Its sophisticated surveillance technology makes it easy for the Party to control it citizenry. The telescreens that can never be turned off and which broadcast into private homes are two way: they can both be watched and used to watch others. Nobody knows at any given moment if they are under surveillance. This threat of the panopticon or all seeing eye is enough to cause people to self-regulate and self-censor:
You had to live—did live, from habit that became instinct—in the assumption that every sound you made was overheard, and, except in darkness, every movement scrutinized.
The Party also has the ability to vaporize people so that any trace or memory of them is wiped out of existence. Winston's job, in fact, is to rewrite history, in part in order to expunge the record of anyone considered undesirable. These people are whisked away into the Ministry of Love, where advanced torture technology through drugs and machinery make it possible to remold a person's thinking and allegiance to the state.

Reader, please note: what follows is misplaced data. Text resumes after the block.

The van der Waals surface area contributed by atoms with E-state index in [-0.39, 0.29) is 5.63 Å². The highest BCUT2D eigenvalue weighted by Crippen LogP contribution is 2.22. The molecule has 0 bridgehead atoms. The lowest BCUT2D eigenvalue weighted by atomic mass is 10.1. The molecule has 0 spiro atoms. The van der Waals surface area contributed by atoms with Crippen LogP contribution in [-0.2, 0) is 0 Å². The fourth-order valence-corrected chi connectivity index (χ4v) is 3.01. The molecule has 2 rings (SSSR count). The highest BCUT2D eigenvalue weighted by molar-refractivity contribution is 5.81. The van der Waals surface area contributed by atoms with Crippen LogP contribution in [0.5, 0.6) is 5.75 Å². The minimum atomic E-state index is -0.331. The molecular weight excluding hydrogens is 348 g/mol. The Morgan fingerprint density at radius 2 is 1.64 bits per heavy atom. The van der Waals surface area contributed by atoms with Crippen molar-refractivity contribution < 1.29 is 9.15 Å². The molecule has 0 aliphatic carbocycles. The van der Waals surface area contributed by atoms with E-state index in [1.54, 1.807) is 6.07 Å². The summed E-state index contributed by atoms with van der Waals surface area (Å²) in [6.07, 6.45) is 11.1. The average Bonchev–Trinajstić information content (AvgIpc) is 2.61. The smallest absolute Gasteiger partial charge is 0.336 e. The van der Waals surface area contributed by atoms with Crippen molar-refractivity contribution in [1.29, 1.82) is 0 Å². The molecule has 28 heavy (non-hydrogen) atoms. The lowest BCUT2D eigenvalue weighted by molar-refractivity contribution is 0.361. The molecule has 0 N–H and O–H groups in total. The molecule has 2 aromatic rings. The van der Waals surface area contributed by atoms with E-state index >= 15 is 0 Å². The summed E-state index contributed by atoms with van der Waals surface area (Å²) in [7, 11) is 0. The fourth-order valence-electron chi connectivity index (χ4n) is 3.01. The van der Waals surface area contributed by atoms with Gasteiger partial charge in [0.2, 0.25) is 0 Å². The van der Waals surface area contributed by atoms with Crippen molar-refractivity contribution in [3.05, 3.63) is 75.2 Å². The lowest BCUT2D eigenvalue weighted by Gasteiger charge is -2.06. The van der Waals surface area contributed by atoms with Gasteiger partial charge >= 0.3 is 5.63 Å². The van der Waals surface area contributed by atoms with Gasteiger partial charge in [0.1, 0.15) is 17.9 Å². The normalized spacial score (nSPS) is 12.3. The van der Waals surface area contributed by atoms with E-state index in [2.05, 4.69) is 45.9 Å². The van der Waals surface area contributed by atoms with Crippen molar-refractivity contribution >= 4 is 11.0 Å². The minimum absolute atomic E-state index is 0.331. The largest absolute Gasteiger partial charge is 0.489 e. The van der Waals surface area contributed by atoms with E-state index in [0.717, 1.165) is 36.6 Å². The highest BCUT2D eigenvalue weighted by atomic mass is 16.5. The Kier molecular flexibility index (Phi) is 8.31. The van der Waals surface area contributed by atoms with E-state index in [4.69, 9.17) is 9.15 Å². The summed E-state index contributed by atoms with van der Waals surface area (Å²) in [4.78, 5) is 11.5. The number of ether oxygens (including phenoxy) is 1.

Surveillance even extends into Prole territory: Mr. Charrington is actually an agent of the secret police and the apartment over his shop that Winston and Julia rent is bristling with surveillance equipment.
However, all this surveillance technology is enhanced by the government's ability to convince Party members to spy on each other and report any deviance. Were people to rebel and refuse to collude with the government in surveilling each other, the Party would have a harder time maintaining control, despite its technology.